Highlights of the European Conference on Traumatic Stress 2019

Didn’t get the chance (like me 😦 ) to attend the conference of the European Society of Traumatic Stress Studies this year?  

Maya Meentken and Marie-Louise Kullberg help us out!

We are Maya and Marie-Louise, two Dutch PhD Candidates, sharing some of our ESTSS conference 2019 – both scientific and non-scientific – highlights with you. It all started on Thursday with the inspiring pre-conference paper-in-a-day workshop: A collaboration of 7 young researchers from Germany, Israel and the Netherlands with an interest in (child) trauma, but with a widely varying focus: From burn injury-related trauma to childhood maltreatment, and an MRI study on dissociation to EMDR for medical-related PTSD.

During this year’s paper-in-a-day, hosted by Anne Krause and Lonneke Lenferink, we focused on child trauma utilizing the data from the Prospective studies of Acute Child Trauma and Recovery (PACT/R) archive. The archive includes data of 32 child trauma studies from e.g. US, UK, Australia, Switzerland, representing data from 5500+ children exposed to a single incident trauma, such as injury, disaster, interpersonal violence etc. and is openly available (!). Throughout the whole day Nancy Kassam-Adams from the PACT/R team joint us to answer all our questions and share her ideas on the rich dataset.

Just a sneak preview of our findings; with a latent class analysis we distinguished three groups based on presence of acute stress disorder symptoms and predicted group membership by several trauma and background characteristics. Discussing the methods and our findings plenary and in subgroups answered many of our questions and generated new ideas. The final paper can be expected soon! To all (early-stage career) researchers: We would highly recommend to participate in a next edition to encourage cross-border collaborations and sharing knowledge. (Eva: yay 🙂 )

On Friday the conference was officially opened with a wonderful performance of the four dancers of Amenti Collective. The next three days, many fantastic keynotes, masterclasses, symposiums, posters and talks followed. Just to mention some of our favorites: Talya Greene’s masterclass on network modeling of PTSD symptoms, the keynote of Mark Jordans on global trauma care and the sharp symposium on early screening for PTSD following emergency department admission by Mirjam van ZuidenJuanita HaagsmaKatharina Schultebraucks and Miranda Olff.

During the ESTSS Young Minds lunch on Saturday we did some speed-dating with other early-stage career researchers from the psychotrauma field. During the ‘speed dates’ we discussed various topics such as ‘life as a PhD student’, supervision, development etc.,  a nice way to meet some peers!

A last impressive program part we would like to mention is the screening of the documentary Reconstructing Utøya by Steffen Svedsen on Sunday. Next to all high-quality clinical and research presentations, the documentary added the compelling perspective of 4 victims from the horrific 2011-event. It gave interesting insights into the different personal perceptions of the event and the long course of recovery afterwards. It made us realize how vulnerable people are, but also how resilient they  can be, which underlines the relevance of all the research we absorbed the past three days.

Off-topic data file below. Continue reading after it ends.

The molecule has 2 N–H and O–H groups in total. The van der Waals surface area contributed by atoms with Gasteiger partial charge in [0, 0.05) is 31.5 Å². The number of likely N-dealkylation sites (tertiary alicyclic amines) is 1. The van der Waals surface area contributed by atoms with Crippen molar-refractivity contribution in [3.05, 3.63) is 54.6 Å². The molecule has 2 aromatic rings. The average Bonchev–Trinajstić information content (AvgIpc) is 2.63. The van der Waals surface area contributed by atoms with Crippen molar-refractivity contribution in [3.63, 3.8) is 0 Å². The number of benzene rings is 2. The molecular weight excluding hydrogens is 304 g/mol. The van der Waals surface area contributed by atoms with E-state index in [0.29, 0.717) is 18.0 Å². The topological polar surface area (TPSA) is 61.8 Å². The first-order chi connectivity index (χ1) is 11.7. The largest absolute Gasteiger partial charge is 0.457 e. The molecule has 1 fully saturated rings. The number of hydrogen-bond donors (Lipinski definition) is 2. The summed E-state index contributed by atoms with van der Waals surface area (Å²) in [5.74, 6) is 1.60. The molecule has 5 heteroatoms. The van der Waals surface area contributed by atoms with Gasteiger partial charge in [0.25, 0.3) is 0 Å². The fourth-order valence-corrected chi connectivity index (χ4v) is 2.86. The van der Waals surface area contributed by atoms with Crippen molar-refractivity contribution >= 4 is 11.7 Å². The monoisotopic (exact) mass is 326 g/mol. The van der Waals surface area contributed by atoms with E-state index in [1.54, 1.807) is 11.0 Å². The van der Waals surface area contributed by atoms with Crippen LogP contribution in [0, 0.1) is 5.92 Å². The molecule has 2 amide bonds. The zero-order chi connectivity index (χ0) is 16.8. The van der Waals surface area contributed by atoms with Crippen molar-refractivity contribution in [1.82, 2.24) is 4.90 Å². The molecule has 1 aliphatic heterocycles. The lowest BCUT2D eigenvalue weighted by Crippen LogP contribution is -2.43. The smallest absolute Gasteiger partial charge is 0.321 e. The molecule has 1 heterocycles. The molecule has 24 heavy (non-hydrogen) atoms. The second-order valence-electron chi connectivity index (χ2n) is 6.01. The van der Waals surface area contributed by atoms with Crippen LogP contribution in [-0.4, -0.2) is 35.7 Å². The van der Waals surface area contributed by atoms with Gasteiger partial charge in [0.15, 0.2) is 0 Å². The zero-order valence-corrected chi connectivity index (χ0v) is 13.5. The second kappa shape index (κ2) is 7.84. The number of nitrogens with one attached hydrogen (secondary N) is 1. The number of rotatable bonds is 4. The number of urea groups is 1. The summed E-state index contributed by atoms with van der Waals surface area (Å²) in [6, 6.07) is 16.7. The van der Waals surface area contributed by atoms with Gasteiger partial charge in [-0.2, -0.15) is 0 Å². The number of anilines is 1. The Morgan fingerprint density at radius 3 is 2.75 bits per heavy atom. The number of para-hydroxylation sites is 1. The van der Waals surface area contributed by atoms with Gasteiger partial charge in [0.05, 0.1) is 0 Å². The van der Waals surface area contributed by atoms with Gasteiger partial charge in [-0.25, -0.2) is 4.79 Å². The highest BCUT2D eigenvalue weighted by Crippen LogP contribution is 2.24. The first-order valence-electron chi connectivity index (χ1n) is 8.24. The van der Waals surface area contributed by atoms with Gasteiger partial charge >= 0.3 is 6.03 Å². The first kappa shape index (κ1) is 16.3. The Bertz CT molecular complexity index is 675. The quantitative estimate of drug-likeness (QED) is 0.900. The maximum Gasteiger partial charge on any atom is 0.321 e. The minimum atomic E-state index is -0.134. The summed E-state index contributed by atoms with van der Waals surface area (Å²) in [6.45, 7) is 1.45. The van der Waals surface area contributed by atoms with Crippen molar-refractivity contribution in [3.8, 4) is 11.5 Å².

Thank you to all the presenters and organizers, we’d hope to see you during a next ISTSS/ESTSS conference!

Thanks Maya and Marie-Louise, and everyone who made the ESTSS conference possible this year! The next ESTSS conference will be in Belfast (16-19 June 2021). The theme: Trauma and resilience through the ages: A life course perspective

Maya and Marie-Louise’s blogpost also appeared on the website of the NtVP

ESTSS Young Minds Events

ESTSS BolognaHave you got the conference of the European Society for Traumatic Stress Studies in your diary yet? It is a biannual meeting with a great mix of presentations and workshops. This year it takes place in beautiful Bologna, June 6th – 9th. The theme is “Trauma and its Clinical Pathways: PTSD and Beyond.”

It has two very nice events for early career researchers / professionals: Paper in a Day – after the success at the ISTSS meeting we now also propose it at ESTSS –  and the Young Minds Event, to share your ideas and network with renowned trauma experts.

More details are below, feel free to put any questions about the events in the comments. And please share the invitation with others who may be interested 🙂 Continue reading

Go and collaborate

Child trauma researchers should collaborate more. That was one of the messages of the meta-analysis my colleagues and I recently published. Until now, researchers have conducted a number of interesting studies but these were relatively small and used a wide variety of methods and designs, which doesn’t permit robust conclusions. By combining efforts (see also the ‘data sharing’ page) much more could be known faster.

Our message is still relevant, but there are also some beautiful examples of collaboration. One was presented by Nancy Kassam-Adams at the European Conference on Traumatic Stress Studies. With three colleagues from the US and Australia she is building a large database from datasets of individual researchers: the Child PTSD Prediction Project. The data of  2500 children have been included so far (that’s already 25 times the usual N in a study…). It will enable researchers to answer questions about early risk and protective factors, and about trajectories of posttraumatic stress symptoms in children. Go and collaborate!